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Why Audiobooks Are the Digital Book Format With the Most Growth Potential

The book publishing industry is prone to fads and obsessions. If it’s not Pottermore and direct sales (2012), it’s hybrid authors (2013), or book bundling, or subscription ebook services (2014), or coloring books (2015).

Many of these fads have come to naught, but the latest obsession – audiobooks – could prove to be the next explosively popular digital book format.

I know a lot of people have been saying that over the past year, but the data actually backs up the hype.

I was inspired to look into the topic when I read Joe Wikert’s piece on audiobooks this weekend. As is his usual, Wikert offered no data to back up his assertions, but after I started digging into the topic, two glaring facts stood out.

  • The first is that audiobook market is small, but consistently growing year over year, and
  • The second is that audiobooks don’t really cost a lot to produce.

Let’s take those in order.

According to Publishers Lunch, AAP members earned $205.6 million in revenue from digital audiobooks in 2015 (the last year where we have complete data). This was up significantly from $148 million in revenue in 2014.

That’s not the size of the market, of course, but instead is merely what 1,200 publishers are earning from their share of audiobook retail sales.

That $205.6 million is a relatively small number compared to the $1.4 billion those same publishers earned from ebooks in 2015, but the audiobook segment has also been consistently growing over the past few years, and the general consensus is that unless people run out of hours in the day there is no reason to expect the market to stop growing.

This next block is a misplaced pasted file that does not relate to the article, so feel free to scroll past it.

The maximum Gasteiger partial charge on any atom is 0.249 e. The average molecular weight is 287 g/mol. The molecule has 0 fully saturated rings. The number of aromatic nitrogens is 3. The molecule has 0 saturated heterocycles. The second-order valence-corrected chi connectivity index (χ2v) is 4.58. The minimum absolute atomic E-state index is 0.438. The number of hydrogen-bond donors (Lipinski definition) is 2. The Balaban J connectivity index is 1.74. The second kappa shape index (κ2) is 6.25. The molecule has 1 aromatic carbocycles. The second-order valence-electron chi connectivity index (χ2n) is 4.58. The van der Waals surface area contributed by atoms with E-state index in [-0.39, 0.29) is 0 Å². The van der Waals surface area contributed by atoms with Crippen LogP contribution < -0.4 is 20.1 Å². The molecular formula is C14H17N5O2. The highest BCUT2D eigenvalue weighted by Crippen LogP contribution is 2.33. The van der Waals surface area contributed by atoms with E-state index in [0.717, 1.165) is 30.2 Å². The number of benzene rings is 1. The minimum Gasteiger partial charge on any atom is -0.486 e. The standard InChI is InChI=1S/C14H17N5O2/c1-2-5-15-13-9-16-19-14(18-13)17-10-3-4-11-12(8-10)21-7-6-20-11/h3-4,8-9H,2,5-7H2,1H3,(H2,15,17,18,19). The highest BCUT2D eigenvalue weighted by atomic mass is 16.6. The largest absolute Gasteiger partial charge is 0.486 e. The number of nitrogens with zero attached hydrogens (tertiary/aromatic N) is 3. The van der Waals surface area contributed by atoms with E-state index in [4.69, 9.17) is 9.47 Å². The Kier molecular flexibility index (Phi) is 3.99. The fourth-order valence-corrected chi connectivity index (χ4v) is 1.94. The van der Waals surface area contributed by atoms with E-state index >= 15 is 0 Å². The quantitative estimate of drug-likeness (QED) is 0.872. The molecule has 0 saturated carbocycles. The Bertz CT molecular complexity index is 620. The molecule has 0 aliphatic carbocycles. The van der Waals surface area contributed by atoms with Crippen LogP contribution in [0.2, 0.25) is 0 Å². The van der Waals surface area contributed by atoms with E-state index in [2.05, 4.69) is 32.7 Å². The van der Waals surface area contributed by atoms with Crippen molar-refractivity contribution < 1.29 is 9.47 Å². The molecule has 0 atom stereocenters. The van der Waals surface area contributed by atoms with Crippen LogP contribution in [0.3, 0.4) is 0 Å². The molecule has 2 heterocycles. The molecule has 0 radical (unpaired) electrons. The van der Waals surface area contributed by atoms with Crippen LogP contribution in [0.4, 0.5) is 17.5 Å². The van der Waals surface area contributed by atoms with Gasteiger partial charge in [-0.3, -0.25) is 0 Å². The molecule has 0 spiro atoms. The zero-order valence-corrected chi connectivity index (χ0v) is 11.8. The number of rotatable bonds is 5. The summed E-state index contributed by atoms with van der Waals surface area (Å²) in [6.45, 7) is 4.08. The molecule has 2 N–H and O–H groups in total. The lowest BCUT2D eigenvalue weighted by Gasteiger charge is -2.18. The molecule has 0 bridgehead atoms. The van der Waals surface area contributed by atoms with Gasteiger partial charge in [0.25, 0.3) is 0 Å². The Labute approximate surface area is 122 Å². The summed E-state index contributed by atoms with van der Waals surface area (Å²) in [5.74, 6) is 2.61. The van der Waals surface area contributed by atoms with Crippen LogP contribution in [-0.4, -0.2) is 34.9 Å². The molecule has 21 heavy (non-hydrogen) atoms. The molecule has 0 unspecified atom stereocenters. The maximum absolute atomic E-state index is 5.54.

So what does it cost to tap into the next boom market?

Prices vary between production companies, and according to Quill & Quire they run anywhere from free (with royalties shared between narrator and author/publisher) up to around $20,000 – in Canada, where audiobook producers are as rare as hen’s teeth.

At the low end there is ACX, which has an option for no upfront cost so long as the royalties are divided between the narrator and the author/publisher. This is only open to American (edit: and British) authors and publishers, alas.

Fortunately, ACX is not the only option; there are many audiobook production companies, and you can find price quotes from a number of audiobook producers with a simple search.

For example, in 2015 Marshall Davis estimated that his services cost around $1900 for an 80,000-word book, and Premium Audio quotes their fee as "£40 per thousand words", or about £3200 (nearly $4000) for that 80,000-word book.

That fee looks like a lot but let’s not forget that the combined costs for the print and digital editions of a book could easily exceed $4000. Between developmental editing, cover design, formatting, and copyediting, a publisher or author could easily spend $10,000 (and it might be worth every penny).

While that $4,000 may be giving you sticker shock, it should be viewed as a one-time capital investment in a growing market.

And that leads to the question authors and publishers need to ask themselves: Is it worth the expense?

That will have to be answered on a case by case basis, and while you are pondering it, here is another point to consider:

How much should you charge for that audiobook?